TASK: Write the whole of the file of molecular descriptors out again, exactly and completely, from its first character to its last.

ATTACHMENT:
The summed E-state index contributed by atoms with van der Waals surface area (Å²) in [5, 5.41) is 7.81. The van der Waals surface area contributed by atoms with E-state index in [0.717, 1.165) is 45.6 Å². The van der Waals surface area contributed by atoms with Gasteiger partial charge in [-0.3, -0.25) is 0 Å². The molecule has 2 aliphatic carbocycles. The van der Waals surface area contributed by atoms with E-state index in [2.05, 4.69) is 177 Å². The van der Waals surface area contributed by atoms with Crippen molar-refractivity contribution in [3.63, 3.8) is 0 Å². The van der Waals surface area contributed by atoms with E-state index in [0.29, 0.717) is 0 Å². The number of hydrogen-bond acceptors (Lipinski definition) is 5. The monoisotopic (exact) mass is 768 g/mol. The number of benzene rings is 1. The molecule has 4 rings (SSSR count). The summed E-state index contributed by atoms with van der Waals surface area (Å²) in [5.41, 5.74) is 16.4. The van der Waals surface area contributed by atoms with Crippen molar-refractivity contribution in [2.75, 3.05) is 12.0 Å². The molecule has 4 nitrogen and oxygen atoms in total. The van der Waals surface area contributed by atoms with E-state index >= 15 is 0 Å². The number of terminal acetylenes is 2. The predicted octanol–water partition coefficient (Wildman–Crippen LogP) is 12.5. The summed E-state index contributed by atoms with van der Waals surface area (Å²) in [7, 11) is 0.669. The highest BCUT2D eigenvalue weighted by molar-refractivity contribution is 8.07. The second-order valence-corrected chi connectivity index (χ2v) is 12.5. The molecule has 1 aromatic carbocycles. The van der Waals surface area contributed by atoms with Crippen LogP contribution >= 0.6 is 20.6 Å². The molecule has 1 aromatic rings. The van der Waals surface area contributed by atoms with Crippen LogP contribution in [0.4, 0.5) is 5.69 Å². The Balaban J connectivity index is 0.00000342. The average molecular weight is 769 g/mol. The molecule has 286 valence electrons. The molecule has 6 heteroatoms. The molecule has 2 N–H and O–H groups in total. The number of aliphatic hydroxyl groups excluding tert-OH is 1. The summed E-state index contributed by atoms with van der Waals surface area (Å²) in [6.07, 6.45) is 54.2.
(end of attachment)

The summed E-state index contributed by atoms with van der Waals surface area (Å²) in [5, 5.41) is 7.81. The van der Waals surface area contributed by atoms with E-state index in [0.717, 1.165) is 45.6 Å². The van der Waals surface area contributed by atoms with Gasteiger partial charge in [-0.3, -0.25) is 0 Å². The molecule has 2 aliphatic carbocycles. The van der Waals surface area contributed by atoms with E-state index in [2.05, 4.69) is 177 Å². The van der Waals surface area contributed by atoms with Crippen molar-refractivity contribution in [3.63, 3.8) is 0 Å². The van der Waals surface area contributed by atoms with E-state index in [0.29, 0.717) is 0 Å². The number of hydrogen-bond acceptors (Lipinski definition) is 5. The monoisotopic (exact) mass is 768 g/mol. The number of benzene rings is 1. The molecule has 4 rings (SSSR count). The summed E-state index contributed by atoms with van der Waals surface area (Å²) in [5.41, 5.74) is 16.4. The van der Waals surface area contributed by atoms with Crippen molar-refractivity contribution in [2.75, 3.05) is 12.0 Å². The molecule has 4 nitrogen and oxygen atoms in total. The van der Waals surface area contributed by atoms with E-state index >= 15 is 0 Å². The number of terminal acetylenes is 2. The predicted octanol–water partition coefficient (Wildman–Crippen LogP) is 12.5. The summed E-state index contributed by atoms with van der Waals surface area (Å²) in [7, 11) is 0.669. The highest BCUT2D eigenvalue weighted by molar-refractivity contribution is 8.07. The second-order valence-corrected chi connectivity index (χ2v) is 12.5. The molecule has 1 aromatic carbocycles. The van der Waals surface area contributed by atoms with Crippen LogP contribution >= 0.6 is 20.6 Å². The molecule has 1 aromatic rings. The van der Waals surface area contributed by atoms with Crippen LogP contribution in [0.4, 0.5) is 5.69 Å². The Balaban J connectivity index is 0.00000342. The average molecular weight is 769 g/mol. The molecule has 286 valence electrons. The molecule has 6 heteroatoms. The molecule has 2 N–H and O–H groups in total. The number of aliphatic hydroxyl groups excluding tert-OH is 1. The summed E-state index contributed by atoms with van der Waals surface area (Å²) in [6.07, 6.45) is 54.2.